Andrew Lynch's mugshot
Andrew Lynch (Booking photo by Greene County Sheriff's Office)

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A Springfield man has admitted he was intoxicated when he caused a vehicle crash in 2019 that took the lives of three people.

Andrew Lynch, 34, pleaded guilty on Friday, May 31, to three counts of the class A felony of second-degree murder and three counts of the class B felony of driving while intoxicated causing the death of another. 

He was 29 when the crash occurred on Aug. 3, 2019, at the intersection of Glenstone Avenue and Kearney Street in northeast Springfield.

The crash resulted in three deaths: Jamin Seabert, 41; Kimberly Seabert, 39; and Braeden Seabert, 19.

Following a court-ordered sentencing assessment report, Lynch will be sentenced in October in Greene County Circuit Court Judge Kaiti Greenwade’s courtroom.

According to a court records, Lynch drove a pickup truck recklessly through Greene County for nearly 30 minutes before the crash and at least seven people called 911 to report his driving. He caused several accidents, lost the vehicle and trailer he was towing and nearly hit a pedestrian. 

Portion of chase broadcast on ‘Live PD'

According to a 2019 Springfield News-Leader story, a Greene County sheriff's deputy pursued Lynch for less than a minute and the pursuit was called off before the crash. But a portion of the pursuit was broadcast on “Live PD,” a television show on A&E that was canceled in 2020.

Joseph Passanise with Wampler & Passanise
Attorney Joseph Passanise with Wampler & Passanise. (Photo provided by Wampler & Passanise)

In addition to the second-degree murder and driving while intoxicated charges, Lynch also pleaded guilty to the class E felony of leaving the scene of an accident and the class D felony of leaving the scene of an accident which resulted in a death.

Lynch appeared in court Friday with his attorney, Joseph Passanise.

Greene County Assistant Prosecuting Attorney Emily Shook said she intends to argue for 30-year sentences, or life in prison, for the second-degree murder charges to be served concurrently. That's the maximum allowable prison sentence for a class A felony under Missouri sentencing guidelines.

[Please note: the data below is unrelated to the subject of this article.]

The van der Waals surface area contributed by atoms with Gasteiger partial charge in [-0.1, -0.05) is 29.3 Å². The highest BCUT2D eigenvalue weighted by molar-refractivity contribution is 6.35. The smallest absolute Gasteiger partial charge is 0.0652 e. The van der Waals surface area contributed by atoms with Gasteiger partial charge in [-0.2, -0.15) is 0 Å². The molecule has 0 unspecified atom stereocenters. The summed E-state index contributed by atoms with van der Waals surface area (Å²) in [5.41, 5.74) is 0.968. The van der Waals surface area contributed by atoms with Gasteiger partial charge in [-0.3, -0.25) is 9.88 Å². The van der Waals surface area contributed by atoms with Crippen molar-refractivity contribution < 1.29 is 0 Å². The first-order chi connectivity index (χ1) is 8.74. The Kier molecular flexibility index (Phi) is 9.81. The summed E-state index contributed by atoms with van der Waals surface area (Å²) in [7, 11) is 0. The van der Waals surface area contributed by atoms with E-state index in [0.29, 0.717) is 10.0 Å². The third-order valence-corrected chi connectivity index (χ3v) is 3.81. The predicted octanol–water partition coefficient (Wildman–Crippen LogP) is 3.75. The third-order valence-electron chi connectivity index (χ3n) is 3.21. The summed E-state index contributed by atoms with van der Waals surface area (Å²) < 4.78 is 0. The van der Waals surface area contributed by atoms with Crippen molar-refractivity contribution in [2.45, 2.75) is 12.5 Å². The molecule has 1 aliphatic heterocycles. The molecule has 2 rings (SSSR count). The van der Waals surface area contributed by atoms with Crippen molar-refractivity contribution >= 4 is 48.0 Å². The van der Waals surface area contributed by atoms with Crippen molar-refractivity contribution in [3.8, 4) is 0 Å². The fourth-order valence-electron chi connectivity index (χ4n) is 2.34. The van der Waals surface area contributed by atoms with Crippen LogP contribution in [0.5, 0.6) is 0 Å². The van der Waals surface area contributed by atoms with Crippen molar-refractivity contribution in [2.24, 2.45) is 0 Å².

Lynch was set to stand trial June 5, but his plea led to the cancelation of the trial.

Court documents detail dangerous driving at high speeds, brief chase with deputies

May 31, Shook spoke about the prosecution’s case and what led up to the deadly wreck in 2019. She said Lynch had been drinking with friends at the Southern Missouri Off-Road Ranch near Seymour. 

While he was offroading, Lynch’s Chevrolet Blazer flipped and he became upset, Shook said. 

Lynch and three of his friends then had to tow the Blazer back to Greene County on a trailer pulled by a white truck. Lynch was driving the pickup truck.

Shook said Lynch was driving so recklessly his friends asked Lynch to stop and got out of the truck. After the friends got out of the truck, several concerned citizens began calling 911 to report the white truck being driven in a dangerous manner.

The fatal crash happened at 7:08 p.m. Aug. 3, 2019, but the probable cause statement filed by a deputy with the Greene County Sheriff’s Office shows 911 calls started happening almost 30 minutes prior to the fatal crash.

According to the deputy’s report, dispatchers broadcast information to deputies about a white truck pulling a trailer with a vehicle on it was driving in a careless and imprudent manner in the area of Norton Road and Kansas Expressway at 6:43 p.m.

Then at 6:45 p.m., a report came in that the vehicle on the trailer fell off near the Dickerson Park Zoo, but the driver kept going. The caller stated the suspect vehicle nearly hit a pedestrian.